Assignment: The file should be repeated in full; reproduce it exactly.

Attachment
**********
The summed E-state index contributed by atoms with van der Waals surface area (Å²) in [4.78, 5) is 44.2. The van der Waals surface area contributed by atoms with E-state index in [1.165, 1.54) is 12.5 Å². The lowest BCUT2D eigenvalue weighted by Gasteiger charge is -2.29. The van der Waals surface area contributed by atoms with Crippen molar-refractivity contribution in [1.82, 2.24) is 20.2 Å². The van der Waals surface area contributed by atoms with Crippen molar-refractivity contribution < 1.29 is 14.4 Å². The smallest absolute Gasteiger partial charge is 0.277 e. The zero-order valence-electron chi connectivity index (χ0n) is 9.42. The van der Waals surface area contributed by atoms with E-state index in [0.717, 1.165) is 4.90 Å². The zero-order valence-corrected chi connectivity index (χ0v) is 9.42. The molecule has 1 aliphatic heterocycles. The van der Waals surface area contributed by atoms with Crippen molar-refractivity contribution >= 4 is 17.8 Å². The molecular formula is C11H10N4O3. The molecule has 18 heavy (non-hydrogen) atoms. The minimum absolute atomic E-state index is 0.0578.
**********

The summed E-state index contributed by atoms with van der Waals surface area (Å²) in [4.78, 5) is 44.2. The van der Waals surface area contributed by atoms with E-state index in [1.165, 1.54) is 12.5 Å². The lowest BCUT2D eigenvalue weighted by Gasteiger charge is -2.29. The van der Waals surface area contributed by atoms with Crippen molar-refractivity contribution in [1.82, 2.24) is 20.2 Å². The van der Waals surface area contributed by atoms with Crippen molar-refractivity contribution < 1.29 is 14.4 Å². The smallest absolute Gasteiger partial charge is 0.277 e. The zero-order valence-electron chi connectivity index (χ0n) is 9.42. The van der Waals surface area contributed by atoms with E-state index in [0.717, 1.165) is 4.90 Å². The zero-order valence-corrected chi connectivity index (χ0v) is 9.42. The molecule has 1 aliphatic heterocycles. The van der Waals surface area contributed by atoms with Crippen molar-refractivity contribution >= 4 is 17.8 Å². The molecular formula is C11H10N4O3. The molecule has 18 heavy (non-hydrogen) atoms. The minimum absolute atomic E-state index is 0.0578.